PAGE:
07.25.08 -- Idols & Idyls

Rolling Stones’ Mick Jagger, AP photo
Friday, July 25, 2008
Puzzle by John Farmer, edited by Will Shortz
The entry of JUMPINJACKFLASH (7D. Rolling Stones hit just before “Honky Tonk Women”) sports 12 black squares on its sides that fairly well divide this crossword in half, while the three remaining squares to either side of the 15-letter entry both contain ONE in the entries of ONEONONES (31D. Some court contests) and APOLLOONE (8D. Ill-fated NASA effort) and NAN (38A. Britton who wrote “The President’s Daughter,” 1927) as the three-letter across entry binding the down entries. SOJOURNERS (30A. Visitors) and TIMEPIECES (40A. Ones with read faces?) connect the center to the four corners of the crossword.
It appears that with “The President’s Daughter” Nan Britton wrote what is considered to be the first kiss-and-tell book, one in which she claimed to have been the mistress of President Warren G. Harding, and that Harding was the father of her daughter, Elizabeth Ann. One passage mentions their making love in a coat closet in the executive office of the White House. Déjà vu!
The remainder of the crossword DIDOK (44A. Got by), utilizing entries of far less sensation with the exception perhaps of UPACREEK (16A. In Dutch); MORTALLY (18A. How some are offended); NOOSE (27A. Sue Grafton’s “N”); STOOLS (61A. They may be lined up at the bar); HASHEESH(62A. Weed); WATTLE (22A. Turkey‘s dewlap) and IDOLIZE (41D Put on a pedestal).
Across: 1. Spell; 7. Crams; 15. Continue the journey; 17. Least hospitable; 19. Cobbler, at times; 20. Practice; 21.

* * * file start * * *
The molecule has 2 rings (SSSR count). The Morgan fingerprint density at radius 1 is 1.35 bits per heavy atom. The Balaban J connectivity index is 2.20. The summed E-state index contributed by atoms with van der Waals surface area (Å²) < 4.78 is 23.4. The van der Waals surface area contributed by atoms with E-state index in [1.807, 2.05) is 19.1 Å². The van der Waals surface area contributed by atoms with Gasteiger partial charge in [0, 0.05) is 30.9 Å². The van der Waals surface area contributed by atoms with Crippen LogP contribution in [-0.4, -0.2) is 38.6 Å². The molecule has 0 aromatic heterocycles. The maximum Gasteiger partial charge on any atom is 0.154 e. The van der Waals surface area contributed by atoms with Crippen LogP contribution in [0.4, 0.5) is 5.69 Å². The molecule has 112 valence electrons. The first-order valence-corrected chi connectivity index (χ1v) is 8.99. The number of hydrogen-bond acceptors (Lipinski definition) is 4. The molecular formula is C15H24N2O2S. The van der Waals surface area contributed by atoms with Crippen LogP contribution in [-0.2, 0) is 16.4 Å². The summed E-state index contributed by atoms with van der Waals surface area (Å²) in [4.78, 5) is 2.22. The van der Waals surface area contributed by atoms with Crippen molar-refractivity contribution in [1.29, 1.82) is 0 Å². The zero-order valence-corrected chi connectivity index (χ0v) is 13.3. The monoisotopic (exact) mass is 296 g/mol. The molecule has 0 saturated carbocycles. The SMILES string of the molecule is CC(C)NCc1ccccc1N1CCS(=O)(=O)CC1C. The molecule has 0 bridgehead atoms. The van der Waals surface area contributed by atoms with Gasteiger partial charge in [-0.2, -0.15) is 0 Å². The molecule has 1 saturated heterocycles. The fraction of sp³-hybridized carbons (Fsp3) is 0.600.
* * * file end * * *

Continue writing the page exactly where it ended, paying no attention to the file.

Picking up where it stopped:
LESE-majesté; 23. Tribulations; 25. Baseball’s Belinsky and Jackson; 26. Prickly area of a prickly pear; 29. “Should IOR shouldn’t …”; 35. Cousin of a woodcock; 39. Fifth-century pope, the first to receive the title “the Great”; 43. Mac; 45. Rebelled; 48. “Calvin and Hobbes: bully; 51. Part of the N.C.A.A.’s purview: Abbr.; 52. Look daggers; 53. Start of a “Name That Tune: bid; 55. Text te-hee; 56. “Your children are not your children” poet; 57. Bank of America Stadium team; 59. Attire; 60. Inclusive words, fittingly?; 63. Herbs of the mint family.
Down: 1. Goal of middle management?; 2. Quaker Oats product; 3. Acting; 4. Must; 5. TV announcer who played himself in “Bananas”; 6. Some specials; 9. Jazz pianist/composer Williams; 10. Tax fig.; 11. Landlocked ARAL Sea; 12. One with a high Q score; 13. Five-time Horse of the Year, 1960-64; 14. Celtic canines; 24. Former union members: Abbr.; 28. Apnea specialist, for short; 32. Shortage in a rush-hour subway; 33. Not intended for just a single application: Var.; 34. Dry state; 36. Walker, quickly; 37. Grand; 42. Intimate; 46. Base of support; 47. Legendary MacGregor; 48. Child prodigy of “Heroes”; 49. Florida’s OCALA National Forest; 50. Lords of London; 54. Have a little something; 58. Invention that’s not thought highly of -- LIE.
As to the origins of Jumpin’ Jack Flash, The Rolling Stones’ Richards has stated that he and Jagger wrote the lyrics while staying at Richards' country house, where they were woke up one morning by the sound of the gardener, Jack Dyer, walking past their window. When Jagger asked what the noise was, Richards responded: "Oh, that's Jack - that's jumpin' Jack." However, Jagger said in a 1995 interview with the publication Rolling Stone that the song arose "...out of all the acid of Satanic Majesties... It's about having a hard time and getting out. Just a metaphor for getting out of all the acid things." Hear it HERE.
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